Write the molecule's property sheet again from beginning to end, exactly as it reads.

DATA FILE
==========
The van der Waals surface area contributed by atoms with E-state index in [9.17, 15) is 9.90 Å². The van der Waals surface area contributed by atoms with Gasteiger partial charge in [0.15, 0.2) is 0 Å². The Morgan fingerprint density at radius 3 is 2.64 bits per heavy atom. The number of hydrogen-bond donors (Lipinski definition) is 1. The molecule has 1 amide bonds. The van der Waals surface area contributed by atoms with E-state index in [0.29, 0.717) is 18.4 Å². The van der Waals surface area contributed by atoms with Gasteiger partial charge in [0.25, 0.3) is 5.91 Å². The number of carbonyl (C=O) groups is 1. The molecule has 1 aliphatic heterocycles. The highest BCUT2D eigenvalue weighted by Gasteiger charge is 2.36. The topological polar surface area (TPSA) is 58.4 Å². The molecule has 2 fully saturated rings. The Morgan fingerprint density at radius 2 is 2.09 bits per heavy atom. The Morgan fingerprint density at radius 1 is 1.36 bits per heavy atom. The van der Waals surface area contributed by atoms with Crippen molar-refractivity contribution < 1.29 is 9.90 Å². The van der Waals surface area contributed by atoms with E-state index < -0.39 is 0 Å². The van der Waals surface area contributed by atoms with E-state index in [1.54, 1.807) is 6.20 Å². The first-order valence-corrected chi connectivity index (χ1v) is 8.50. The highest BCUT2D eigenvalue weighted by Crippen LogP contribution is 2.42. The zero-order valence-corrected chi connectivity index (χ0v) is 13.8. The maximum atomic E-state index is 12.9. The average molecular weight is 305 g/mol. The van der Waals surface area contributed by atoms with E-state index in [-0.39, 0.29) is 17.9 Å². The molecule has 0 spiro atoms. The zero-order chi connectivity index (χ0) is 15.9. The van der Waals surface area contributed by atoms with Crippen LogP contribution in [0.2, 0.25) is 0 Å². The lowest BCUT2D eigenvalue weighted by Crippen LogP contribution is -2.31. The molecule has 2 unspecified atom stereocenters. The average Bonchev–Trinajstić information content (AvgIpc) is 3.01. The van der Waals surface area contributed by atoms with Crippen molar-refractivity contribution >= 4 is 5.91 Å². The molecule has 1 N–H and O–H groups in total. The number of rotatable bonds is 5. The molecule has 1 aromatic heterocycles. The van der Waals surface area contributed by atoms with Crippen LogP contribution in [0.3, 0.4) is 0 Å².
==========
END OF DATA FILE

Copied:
The van der Waals surface area contributed by atoms with E-state index in [9.17, 15) is 9.90 Å². The van der Waals surface area contributed by atoms with Gasteiger partial charge in [0.15, 0.2) is 0 Å². The Morgan fingerprint density at radius 3 is 2.64 bits per heavy atom. The number of hydrogen-bond donors (Lipinski definition) is 1. The molecule has 1 amide bonds. The van der Waals surface area contributed by atoms with E-state index in [0.29, 0.717) is 18.4 Å². The van der Waals surface area contributed by atoms with Gasteiger partial charge in [0.25, 0.3) is 5.91 Å². The number of carbonyl (C=O) groups is 1. The molecule has 1 aliphatic heterocycles. The highest BCUT2D eigenvalue weighted by Gasteiger charge is 2.36. The topological polar surface area (TPSA) is 58.4 Å². The molecule has 2 fully saturated rings. The Morgan fingerprint density at radius 2 is 2.09 bits per heavy atom. The Morgan fingerprint density at radius 1 is 1.36 bits per heavy atom. The van der Waals surface area contributed by atoms with Crippen molar-refractivity contribution < 1.29 is 9.90 Å². The van der Waals surface area contributed by atoms with E-state index < -0.39 is 0 Å². The van der Waals surface area contributed by atoms with E-state index in [1.54, 1.807) is 6.20 Å². The first-order valence-corrected chi connectivity index (χ1v) is 8.50. The highest BCUT2D eigenvalue weighted by Crippen LogP contribution is 2.42. The zero-order valence-corrected chi connectivity index (χ0v) is 13.8. The maximum atomic E-state index is 12.9. The average molecular weight is 305 g/mol. The van der Waals surface area contributed by atoms with E-state index in [-0.39, 0.29) is 17.9 Å². The molecule has 0 spiro atoms. The zero-order chi connectivity index (χ0) is 15.9. The van der Waals surface area contributed by atoms with Crippen LogP contribution in [0.2, 0.25) is 0 Å². The lowest BCUT2D eigenvalue weighted by Crippen LogP contribution is -2.31. The molecule has 2 unspecified atom stereocenters. The average Bonchev–Trinajstić information content (AvgIpc) is 3.01. The van der Waals surface area contributed by atoms with Crippen molar-refractivity contribution >= 4 is 5.91 Å². The molecule has 1 N–H and O–H groups in total. The number of rotatable bonds is 5. The molecule has 1 aromatic heterocycles. The van der Waals surface area contributed by atoms with Crippen LogP contribution in [0.3, 0.4) is 0 Å².